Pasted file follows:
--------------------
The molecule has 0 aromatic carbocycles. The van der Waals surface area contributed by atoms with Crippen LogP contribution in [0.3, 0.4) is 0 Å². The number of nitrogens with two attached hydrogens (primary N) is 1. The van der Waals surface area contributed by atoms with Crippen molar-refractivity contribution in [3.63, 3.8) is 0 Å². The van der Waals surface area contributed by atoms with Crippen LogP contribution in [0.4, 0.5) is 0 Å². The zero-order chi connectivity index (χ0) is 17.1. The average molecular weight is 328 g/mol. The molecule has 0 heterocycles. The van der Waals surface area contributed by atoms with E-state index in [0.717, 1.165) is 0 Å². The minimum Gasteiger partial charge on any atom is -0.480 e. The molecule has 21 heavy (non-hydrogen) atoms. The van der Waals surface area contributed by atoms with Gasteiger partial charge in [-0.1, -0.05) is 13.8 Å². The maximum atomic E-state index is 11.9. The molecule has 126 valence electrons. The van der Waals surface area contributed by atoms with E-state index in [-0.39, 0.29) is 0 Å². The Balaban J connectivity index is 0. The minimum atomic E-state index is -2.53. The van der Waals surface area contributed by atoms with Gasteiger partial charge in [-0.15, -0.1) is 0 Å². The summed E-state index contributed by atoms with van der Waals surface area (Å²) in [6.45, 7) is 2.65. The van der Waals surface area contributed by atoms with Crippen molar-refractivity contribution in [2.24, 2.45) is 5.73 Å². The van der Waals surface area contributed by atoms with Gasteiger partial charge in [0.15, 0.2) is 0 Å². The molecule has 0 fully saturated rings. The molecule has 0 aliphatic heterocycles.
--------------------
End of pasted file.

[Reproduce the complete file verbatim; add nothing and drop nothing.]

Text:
The molecule has 0 aromatic carbocycles. The van der Waals surface area contributed by atoms with Crippen LogP contribution in [0.3, 0.4) is 0 Å². The number of nitrogens with two attached hydrogens (primary N) is 1. The van der Waals surface area contributed by atoms with Crippen molar-refractivity contribution in [3.63, 3.8) is 0 Å². The van der Waals surface area contributed by atoms with Crippen LogP contribution in [0.4, 0.5) is 0 Å². The zero-order chi connectivity index (χ0) is 17.1. The average molecular weight is 328 g/mol. The molecule has 0 heterocycles. The van der Waals surface area contributed by atoms with E-state index in [0.717, 1.165) is 0 Å². The minimum Gasteiger partial charge on any atom is -0.480 e. The molecule has 21 heavy (non-hydrogen) atoms. The van der Waals surface area contributed by atoms with Gasteiger partial charge in [-0.1, -0.05) is 13.8 Å². The maximum atomic E-state index is 11.9. The molecule has 126 valence electrons. The van der Waals surface area contributed by atoms with E-state index in [-0.39, 0.29) is 0 Å². The Balaban J connectivity index is 0. The minimum atomic E-state index is -2.53. The van der Waals surface area contributed by atoms with Gasteiger partial charge in [-0.15, -0.1) is 0 Å². The summed E-state index contributed by atoms with van der Waals surface area (Å²) in [6.45, 7) is 2.65. The van der Waals surface area contributed by atoms with Crippen molar-refractivity contribution in [2.24, 2.45) is 5.73 Å². The van der Waals surface area contributed by atoms with Gasteiger partial charge in [0.15, 0.2) is 0 Å². The molecule has 0 fully saturated rings. The molecule has 0 aliphatic heterocycles.